We reach a different result with regard to plaintiff's claim for an account stated, which is "an agreement between parties to an account based upon prior transactions between them with respect to the correctness of the account items and balance due, and may be implied from the retention of an account rendered for an unreasonable period of time without objection and from the surrounding circumstances" (Chianis & Anderson Architects, PLLC v Courterback Dev. Co., LLC, 140 AD3d 1286, 1288 [2016] [internal quotation marks and citations omitted], lv dismissed and denied 28 NY3d 1021 [2016]; see Haselton Lbr. Co., Inc. v Bette & Cring, LLC, 123 AD3d 1180, 1181 [2014]; J.B.H., Inc. v Godinez, 34 AD3d 873, 874-875 [2006]). In the course of the unsuccessful negotiations over an agreement to install the two proposed systems, plaintiff purchased approximately $1.9 million worth of solar cells for one of the projects and, beginning in December 2011, periodically invoiced defendants for the purchase price and storage costs of the cells. The initial invoice stated that the solar cells were "purchased and held pursuant to agreement with" defendants, and noted that defendants' representative had "acknowledge[d] receipt of [defendants'] inventory." Plaintiff's chairperson averred that defendants' chief executive officer and a consultant had acknowledged receipt of the solar cells on behalf of defendants, and attached purchase documents for the solar cells bearing what plaintiff's chairperson stated were the initials of those two individuals.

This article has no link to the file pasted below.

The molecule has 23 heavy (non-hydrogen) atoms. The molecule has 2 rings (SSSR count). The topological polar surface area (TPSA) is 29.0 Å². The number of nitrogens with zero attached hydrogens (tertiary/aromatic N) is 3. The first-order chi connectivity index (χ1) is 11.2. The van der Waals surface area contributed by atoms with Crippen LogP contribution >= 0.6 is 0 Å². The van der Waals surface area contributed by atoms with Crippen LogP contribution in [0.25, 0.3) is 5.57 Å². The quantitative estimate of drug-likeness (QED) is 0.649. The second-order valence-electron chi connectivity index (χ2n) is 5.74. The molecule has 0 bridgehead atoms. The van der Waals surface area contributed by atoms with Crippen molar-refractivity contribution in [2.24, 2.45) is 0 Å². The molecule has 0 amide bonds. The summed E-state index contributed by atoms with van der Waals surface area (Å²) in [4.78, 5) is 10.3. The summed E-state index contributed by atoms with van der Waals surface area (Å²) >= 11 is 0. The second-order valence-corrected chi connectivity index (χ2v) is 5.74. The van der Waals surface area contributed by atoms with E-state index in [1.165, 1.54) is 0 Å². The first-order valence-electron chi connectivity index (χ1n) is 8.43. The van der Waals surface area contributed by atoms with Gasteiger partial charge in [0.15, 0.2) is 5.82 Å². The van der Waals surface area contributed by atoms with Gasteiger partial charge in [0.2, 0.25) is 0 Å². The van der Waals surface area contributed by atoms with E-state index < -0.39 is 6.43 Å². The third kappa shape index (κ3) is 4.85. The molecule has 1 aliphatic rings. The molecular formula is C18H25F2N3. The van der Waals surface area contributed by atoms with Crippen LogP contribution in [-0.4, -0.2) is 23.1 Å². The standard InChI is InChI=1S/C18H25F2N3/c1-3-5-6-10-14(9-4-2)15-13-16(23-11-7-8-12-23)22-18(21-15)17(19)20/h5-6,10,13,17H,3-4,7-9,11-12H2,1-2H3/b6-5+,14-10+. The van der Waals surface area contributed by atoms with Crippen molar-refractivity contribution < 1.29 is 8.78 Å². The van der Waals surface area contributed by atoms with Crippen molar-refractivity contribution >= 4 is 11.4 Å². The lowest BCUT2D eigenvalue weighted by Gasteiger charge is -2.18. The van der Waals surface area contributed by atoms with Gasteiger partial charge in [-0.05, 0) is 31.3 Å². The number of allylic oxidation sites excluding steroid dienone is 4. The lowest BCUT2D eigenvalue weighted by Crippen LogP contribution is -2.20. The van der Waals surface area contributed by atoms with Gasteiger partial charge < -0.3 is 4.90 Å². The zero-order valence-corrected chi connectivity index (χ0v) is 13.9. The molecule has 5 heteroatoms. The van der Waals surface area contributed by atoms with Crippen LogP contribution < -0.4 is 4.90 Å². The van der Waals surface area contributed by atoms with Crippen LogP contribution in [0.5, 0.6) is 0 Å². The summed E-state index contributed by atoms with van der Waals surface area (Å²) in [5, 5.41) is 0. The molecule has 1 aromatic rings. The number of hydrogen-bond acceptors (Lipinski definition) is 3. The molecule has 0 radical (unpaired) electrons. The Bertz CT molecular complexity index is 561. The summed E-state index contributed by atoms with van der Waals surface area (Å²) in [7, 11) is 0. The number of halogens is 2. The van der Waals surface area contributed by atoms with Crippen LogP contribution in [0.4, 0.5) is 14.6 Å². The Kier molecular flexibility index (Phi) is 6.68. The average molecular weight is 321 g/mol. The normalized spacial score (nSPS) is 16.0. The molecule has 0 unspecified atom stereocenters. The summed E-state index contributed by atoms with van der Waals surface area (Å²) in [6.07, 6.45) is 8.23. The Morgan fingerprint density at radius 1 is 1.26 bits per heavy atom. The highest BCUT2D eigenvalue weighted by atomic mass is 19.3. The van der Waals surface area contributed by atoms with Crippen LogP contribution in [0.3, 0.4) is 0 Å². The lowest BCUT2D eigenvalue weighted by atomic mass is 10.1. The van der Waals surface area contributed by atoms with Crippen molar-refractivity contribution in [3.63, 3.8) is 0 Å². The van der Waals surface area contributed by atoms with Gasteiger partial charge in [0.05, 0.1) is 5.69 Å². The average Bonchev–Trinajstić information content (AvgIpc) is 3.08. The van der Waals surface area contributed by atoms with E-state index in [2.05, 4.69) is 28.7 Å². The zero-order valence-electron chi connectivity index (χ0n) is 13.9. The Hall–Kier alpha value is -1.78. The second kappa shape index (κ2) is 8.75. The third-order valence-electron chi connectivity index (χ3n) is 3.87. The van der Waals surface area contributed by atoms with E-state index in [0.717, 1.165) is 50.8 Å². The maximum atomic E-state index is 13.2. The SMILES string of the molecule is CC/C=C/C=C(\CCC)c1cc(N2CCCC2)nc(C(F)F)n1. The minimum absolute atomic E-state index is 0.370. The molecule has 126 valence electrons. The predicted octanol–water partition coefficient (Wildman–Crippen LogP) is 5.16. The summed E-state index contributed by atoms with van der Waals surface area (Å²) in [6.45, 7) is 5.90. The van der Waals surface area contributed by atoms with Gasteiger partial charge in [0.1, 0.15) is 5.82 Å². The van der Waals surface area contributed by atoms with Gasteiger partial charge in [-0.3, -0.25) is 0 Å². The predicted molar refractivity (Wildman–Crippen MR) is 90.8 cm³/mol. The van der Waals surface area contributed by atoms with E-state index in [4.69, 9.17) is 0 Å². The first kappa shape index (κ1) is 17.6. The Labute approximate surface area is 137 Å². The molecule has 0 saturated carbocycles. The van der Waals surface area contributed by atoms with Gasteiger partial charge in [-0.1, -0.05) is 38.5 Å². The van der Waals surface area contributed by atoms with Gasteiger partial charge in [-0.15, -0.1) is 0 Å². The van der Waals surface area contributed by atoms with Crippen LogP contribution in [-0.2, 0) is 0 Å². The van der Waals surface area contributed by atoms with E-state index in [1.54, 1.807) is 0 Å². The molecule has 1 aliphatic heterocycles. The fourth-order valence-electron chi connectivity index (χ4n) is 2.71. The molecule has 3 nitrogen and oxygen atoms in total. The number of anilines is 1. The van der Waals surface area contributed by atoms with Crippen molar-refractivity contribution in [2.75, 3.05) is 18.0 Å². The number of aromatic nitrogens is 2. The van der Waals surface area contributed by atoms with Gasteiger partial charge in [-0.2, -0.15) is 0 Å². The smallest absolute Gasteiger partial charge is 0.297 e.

In response, defendants admitted that they had never objected to the invoices, which "is deemed acquiescence and warrants enforcement of the implied agreement to pay" (Chisholm-Ryder Co. v Sommer & Sommer, 70 AD2d 429, 431 [1979]; accord J.B.H., Inc. v Godinez, 34 AD3d at 875; see Fink, Weinberger, Fredman, Berman & Lowell v Petrides, 80 AD2d 781, 781 [1981], appeal dismissed 53 NY2d 1028 [1981], 54 NY2d 641 [1981]). Moreover, the bare assertions of defendants' chief executive officer that the solar cells were neither ordered nor acknowledged by defendants, which conflicted with his evasive responses to deposition [*3]questions regarding whether he or defendants' consultant had acknowledged the acquisition of the cells, were "insufficient to counter the facts established by

. . . plaintiff's documentary evidence" (Neuman Distribs. v Jacobi Med. Ctr., 298 AD2d 568, 569 [2002]; see Drug Guild Distribs. v 3-9 Drugs, 277 AD2d 197, 198 [2000], lv denied 96 NY2d 710 [2001]). Thus, plaintiff established its entitlement to judgment on the account stated claim as a matter of law, and its cross motion seeking summary judgment on that claim should have been granted.

McCarthy, J.P., Egan Jr., Lynch and Clark, JJ., concur.

ORDERED that the order is modified, on the law, without costs, by reversing so much thereof as granted defendants' motion for summary judgment dismissing the account stated cause of action and denied plaintiff's cross motion for summary judgment on that cause of action; motion denied to said extent, cross motion granted to said extent; and, as so modified, affirmed.